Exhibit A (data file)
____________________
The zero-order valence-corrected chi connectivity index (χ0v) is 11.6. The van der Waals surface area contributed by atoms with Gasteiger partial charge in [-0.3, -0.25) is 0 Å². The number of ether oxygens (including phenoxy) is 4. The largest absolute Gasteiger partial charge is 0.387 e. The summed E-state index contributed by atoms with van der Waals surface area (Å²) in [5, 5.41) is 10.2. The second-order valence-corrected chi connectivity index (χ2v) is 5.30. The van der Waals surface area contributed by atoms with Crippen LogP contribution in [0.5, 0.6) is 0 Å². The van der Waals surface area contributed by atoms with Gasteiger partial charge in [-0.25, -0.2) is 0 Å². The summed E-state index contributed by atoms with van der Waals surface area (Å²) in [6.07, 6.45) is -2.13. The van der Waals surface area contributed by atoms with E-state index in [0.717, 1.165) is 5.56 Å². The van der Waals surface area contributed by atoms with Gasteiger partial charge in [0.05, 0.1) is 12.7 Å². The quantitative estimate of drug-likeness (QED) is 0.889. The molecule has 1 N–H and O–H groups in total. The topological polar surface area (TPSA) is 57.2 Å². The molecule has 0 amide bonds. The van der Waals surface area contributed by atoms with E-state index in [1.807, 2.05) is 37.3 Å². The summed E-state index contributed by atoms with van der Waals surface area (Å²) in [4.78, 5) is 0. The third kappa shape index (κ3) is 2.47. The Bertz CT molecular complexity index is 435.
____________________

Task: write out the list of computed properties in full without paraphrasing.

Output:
The zero-order valence-corrected chi connectivity index (χ0v) is 11.6. The van der Waals surface area contributed by atoms with Gasteiger partial charge in [-0.3, -0.25) is 0 Å². The number of ether oxygens (including phenoxy) is 4. The largest absolute Gasteiger partial charge is 0.387 e. The summed E-state index contributed by atoms with van der Waals surface area (Å²) in [5, 5.41) is 10.2. The second-order valence-corrected chi connectivity index (χ2v) is 5.30. The van der Waals surface area contributed by atoms with Crippen LogP contribution in [0.5, 0.6) is 0 Å². The van der Waals surface area contributed by atoms with Gasteiger partial charge in [-0.25, -0.2) is 0 Å². The summed E-state index contributed by atoms with van der Waals surface area (Å²) in [6.07, 6.45) is -2.13. The van der Waals surface area contributed by atoms with E-state index in [0.717, 1.165) is 5.56 Å². The van der Waals surface area contributed by atoms with Gasteiger partial charge in [0.05, 0.1) is 12.7 Å². The quantitative estimate of drug-likeness (QED) is 0.889. The molecule has 1 N–H and O–H groups in total. The topological polar surface area (TPSA) is 57.2 Å². The molecule has 0 amide bonds. The van der Waals surface area contributed by atoms with E-state index in [1.807, 2.05) is 37.3 Å². The summed E-state index contributed by atoms with van der Waals surface area (Å²) in [4.78, 5) is 0. The third kappa shape index (κ3) is 2.47. The Bertz CT molecular complexity index is 435.